(metallurgy) An electrochemical action that generates electrical current between two metals of dissimilar electrode potential.
GALVANIZED IRON, sheet iron having its surface covered with a thin coating of zinc. In spite of the name, galvanic action has often no part in the production of galvanized iron, which is prepared by dipping the iron, properly cleaned and pickled in acid, in a bath of molten zinc. The hotter the zinc the thinner the coating, but as a high temperature of the bath is attended with certain objections, it is a common practice to use a moderate temperature and clear off the excess of zinc by passing the plates between rollers.
In Norwood and Rogers's process a thin coating of tin is applied to the iron before it is dipped in the zinc, by putting the plates between layers of granulated tin in a wooden tank containing a dilute solution of stannous chloride, when tin is deposited on them by galvanic action.
If it be exposed to damp, to sea-water or to corrosive influences of any kind in contact with another metal, or if it be mixed with another metal so as to form an alloy which is not a true chemical compound, the other metal being highly negative to it, powerful galvanic action will be set up and the structure will quickly deteriorate.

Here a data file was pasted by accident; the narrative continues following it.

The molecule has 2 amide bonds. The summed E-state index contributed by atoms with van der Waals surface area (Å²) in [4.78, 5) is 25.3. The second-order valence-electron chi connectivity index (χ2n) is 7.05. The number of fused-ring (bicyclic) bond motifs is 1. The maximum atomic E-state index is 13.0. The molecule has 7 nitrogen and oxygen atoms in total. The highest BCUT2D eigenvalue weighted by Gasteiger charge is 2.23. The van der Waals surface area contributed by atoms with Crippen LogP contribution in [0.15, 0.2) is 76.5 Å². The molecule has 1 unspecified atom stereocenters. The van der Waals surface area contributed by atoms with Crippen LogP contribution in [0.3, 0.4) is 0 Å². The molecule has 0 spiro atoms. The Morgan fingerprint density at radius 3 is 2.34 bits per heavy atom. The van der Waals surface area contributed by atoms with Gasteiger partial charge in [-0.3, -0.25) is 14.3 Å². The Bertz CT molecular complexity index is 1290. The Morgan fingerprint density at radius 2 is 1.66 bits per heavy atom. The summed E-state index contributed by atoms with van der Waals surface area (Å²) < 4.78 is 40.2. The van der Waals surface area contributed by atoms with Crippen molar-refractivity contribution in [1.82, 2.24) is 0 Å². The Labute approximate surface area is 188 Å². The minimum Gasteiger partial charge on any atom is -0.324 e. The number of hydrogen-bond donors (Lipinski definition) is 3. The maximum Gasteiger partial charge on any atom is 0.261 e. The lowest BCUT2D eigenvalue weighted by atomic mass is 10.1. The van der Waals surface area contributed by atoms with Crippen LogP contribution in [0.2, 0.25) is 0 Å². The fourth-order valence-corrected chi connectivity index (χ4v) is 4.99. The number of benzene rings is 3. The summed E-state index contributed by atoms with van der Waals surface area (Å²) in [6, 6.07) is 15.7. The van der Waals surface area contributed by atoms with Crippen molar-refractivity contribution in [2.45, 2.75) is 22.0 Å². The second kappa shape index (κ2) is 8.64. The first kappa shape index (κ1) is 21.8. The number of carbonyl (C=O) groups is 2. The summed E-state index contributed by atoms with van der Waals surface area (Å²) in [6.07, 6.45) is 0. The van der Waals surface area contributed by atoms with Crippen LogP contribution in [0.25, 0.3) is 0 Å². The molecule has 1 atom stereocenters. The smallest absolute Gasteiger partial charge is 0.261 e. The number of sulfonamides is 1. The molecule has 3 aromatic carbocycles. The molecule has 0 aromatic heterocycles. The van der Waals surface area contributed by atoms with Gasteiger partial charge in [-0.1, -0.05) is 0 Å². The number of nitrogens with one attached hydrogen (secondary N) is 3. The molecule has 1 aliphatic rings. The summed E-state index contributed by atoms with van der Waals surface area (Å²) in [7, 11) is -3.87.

The light copper alloys, in which the proportions just given are practically reversed, are of considerably less utility, for although they are fairly strong, they lack power to resist galvanic action.
Chemical reagents are sometimes added - lime or sulphuric acid, to neutralize an excess of acid or alkali; copper sulphate, to form cuprous chloride with sodium chloride; and iron and zinc, to make the galvanic action more energetic and reduce the consumption of iron.